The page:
Across all regions of the globe, revenue per available room is up through the first three quarters of 2010. In some cases, way up. Asia/Pacific hotels marked a RevPAR increase of nearly 23 percent over the period. Figures for the other regions: RevPAR in the Americas is up 5.3 percent; in Europe, it’s up 3.8 percent; and in the Middle East/Africa, it’s up 3.9 percent. These figures come from the latest STR Global Hotel Outlook.

Konstanze Auernheimer, director of marketing and analysis for STR Global, calls it a classical recovery. “With the demand being there, beds being filled, you get a little bit of pricing power back to the hoteliers globally to certainly push the revenue per available room,” she said in a press release. “Initially, when we see occupancies improving, it’s kind of the classical recovery. You first see occupancies improving before any of the rate growth comes back.”

Worldwide average daily rate is still down in absolute terms, she said. But there are high-performing spots like Asia/Pacific, where ADR increased 10.5 percent through September 2010. And STR Global has revised its forecast for London’s 2010 RevPAR, now expecting an 11.4 percent increase for the year. Also performing well are up-and-coming economies such as Istanbul, Auernheimer said. “It’s a stable economy and coming back quite strongly.”

As for the fourth quarter, Auernheimer expected positive growth figures. “It’s a high-risk environment to be in; however, in the moment we feel the recovery should continue for 2011 and that … if no major event happens, we should see more prolonged growth late in 2011, 2012.”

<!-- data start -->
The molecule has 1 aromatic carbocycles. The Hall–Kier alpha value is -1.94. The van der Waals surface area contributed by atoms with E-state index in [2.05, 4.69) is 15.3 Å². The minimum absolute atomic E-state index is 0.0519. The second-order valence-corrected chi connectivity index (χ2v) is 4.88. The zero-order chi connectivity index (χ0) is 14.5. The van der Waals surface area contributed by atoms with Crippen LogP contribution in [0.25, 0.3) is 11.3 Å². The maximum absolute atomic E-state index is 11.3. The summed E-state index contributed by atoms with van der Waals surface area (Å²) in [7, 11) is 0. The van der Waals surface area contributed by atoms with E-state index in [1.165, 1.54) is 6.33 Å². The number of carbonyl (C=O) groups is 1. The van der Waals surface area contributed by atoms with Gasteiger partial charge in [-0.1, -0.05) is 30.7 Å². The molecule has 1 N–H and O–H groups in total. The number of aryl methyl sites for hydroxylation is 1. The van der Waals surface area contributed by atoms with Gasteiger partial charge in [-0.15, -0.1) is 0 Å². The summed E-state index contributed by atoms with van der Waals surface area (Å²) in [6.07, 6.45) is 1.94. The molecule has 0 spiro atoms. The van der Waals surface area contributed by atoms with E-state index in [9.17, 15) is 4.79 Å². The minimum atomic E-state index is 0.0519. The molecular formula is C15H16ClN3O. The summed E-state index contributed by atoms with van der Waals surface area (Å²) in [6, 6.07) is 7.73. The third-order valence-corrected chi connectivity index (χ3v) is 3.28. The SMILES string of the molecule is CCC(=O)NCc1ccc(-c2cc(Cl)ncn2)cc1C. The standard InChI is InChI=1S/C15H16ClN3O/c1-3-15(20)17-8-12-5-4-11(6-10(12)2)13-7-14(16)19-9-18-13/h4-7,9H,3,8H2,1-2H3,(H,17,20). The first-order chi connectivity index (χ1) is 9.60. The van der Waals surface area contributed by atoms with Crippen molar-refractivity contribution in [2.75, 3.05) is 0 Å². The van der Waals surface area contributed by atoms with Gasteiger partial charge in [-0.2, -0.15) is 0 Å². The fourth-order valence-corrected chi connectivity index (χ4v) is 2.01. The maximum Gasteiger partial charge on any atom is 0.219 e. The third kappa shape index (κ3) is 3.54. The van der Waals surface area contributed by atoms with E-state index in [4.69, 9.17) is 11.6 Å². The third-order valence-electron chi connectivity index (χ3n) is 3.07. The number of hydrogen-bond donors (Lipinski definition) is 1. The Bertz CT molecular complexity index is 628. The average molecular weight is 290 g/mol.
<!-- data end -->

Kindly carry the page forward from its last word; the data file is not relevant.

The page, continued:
Global Air Capacity Increases, Too
Global airline capacity was up 6 percent in December, with 311.7 million scheduled seats available worldwide, according to the monthly OAG Frequency and Capacity Trend Statistics (FACTS ) report.

Over the past 10 years the number of available seats, worldwide, has increased 40 percent, growing most years, while the number of flights has increased 24 percent during that same period, according to OAG.

“Passenger confidence is growing, along with the economy,” said Peter von Moltke, CEO, UBM Aviation, in the report. “Many [regions] are growing at a striking rate. Africa, Asia/Pacific, and the Middle East all continue to show a large appetite for air travel.” Double-digit increases were marked in capacity to and from Africa (11 percent), Asia (12 percent), and the Middle East (13 percent). In fact, all of these regions have seen growth in the number of scheduled seats for 10 consecutive years: a 130 percent increase in capacity in travel to and from Africa; 176 percent increase in capacity in travel to and from the Middle East; and an 88 percent increase in capacity in travel to and from Asia/Pacific.